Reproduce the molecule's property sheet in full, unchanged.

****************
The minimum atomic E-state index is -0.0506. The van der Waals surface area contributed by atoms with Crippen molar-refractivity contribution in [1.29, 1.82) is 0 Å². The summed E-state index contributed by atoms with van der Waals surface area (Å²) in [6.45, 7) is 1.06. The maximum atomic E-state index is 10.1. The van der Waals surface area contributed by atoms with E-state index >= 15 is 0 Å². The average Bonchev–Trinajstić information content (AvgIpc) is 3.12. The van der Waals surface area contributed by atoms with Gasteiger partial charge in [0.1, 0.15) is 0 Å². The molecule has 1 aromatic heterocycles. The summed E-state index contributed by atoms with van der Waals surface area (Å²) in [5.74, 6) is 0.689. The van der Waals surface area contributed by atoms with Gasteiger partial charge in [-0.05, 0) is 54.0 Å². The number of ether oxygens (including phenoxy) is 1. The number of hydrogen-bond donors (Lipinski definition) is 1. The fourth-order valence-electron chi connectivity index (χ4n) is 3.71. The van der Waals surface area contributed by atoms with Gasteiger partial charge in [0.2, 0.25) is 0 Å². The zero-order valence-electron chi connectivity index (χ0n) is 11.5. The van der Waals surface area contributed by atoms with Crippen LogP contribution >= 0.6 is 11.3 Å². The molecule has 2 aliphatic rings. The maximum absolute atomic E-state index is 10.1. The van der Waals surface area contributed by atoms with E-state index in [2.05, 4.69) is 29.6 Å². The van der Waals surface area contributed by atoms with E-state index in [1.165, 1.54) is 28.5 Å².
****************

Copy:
The minimum atomic E-state index is -0.0506. The van der Waals surface area contributed by atoms with Crippen molar-refractivity contribution in [1.29, 1.82) is 0 Å². The summed E-state index contributed by atoms with van der Waals surface area (Å²) in [6.45, 7) is 1.06. The maximum atomic E-state index is 10.1. The van der Waals surface area contributed by atoms with E-state index >= 15 is 0 Å². The average Bonchev–Trinajstić information content (AvgIpc) is 3.12. The van der Waals surface area contributed by atoms with Gasteiger partial charge in [0.1, 0.15) is 0 Å². The molecule has 1 aromatic heterocycles. The summed E-state index contributed by atoms with van der Waals surface area (Å²) in [5.74, 6) is 0.689. The van der Waals surface area contributed by atoms with Gasteiger partial charge in [-0.05, 0) is 54.0 Å². The number of ether oxygens (including phenoxy) is 1. The number of hydrogen-bond donors (Lipinski definition) is 1. The fourth-order valence-electron chi connectivity index (χ4n) is 3.71. The van der Waals surface area contributed by atoms with Gasteiger partial charge in [0.2, 0.25) is 0 Å². The zero-order valence-electron chi connectivity index (χ0n) is 11.5. The van der Waals surface area contributed by atoms with Crippen LogP contribution >= 0.6 is 11.3 Å². The molecule has 2 aliphatic rings. The maximum absolute atomic E-state index is 10.1. The van der Waals surface area contributed by atoms with E-state index in [2.05, 4.69) is 29.6 Å². The van der Waals surface area contributed by atoms with E-state index in [1.165, 1.54) is 28.5 Å².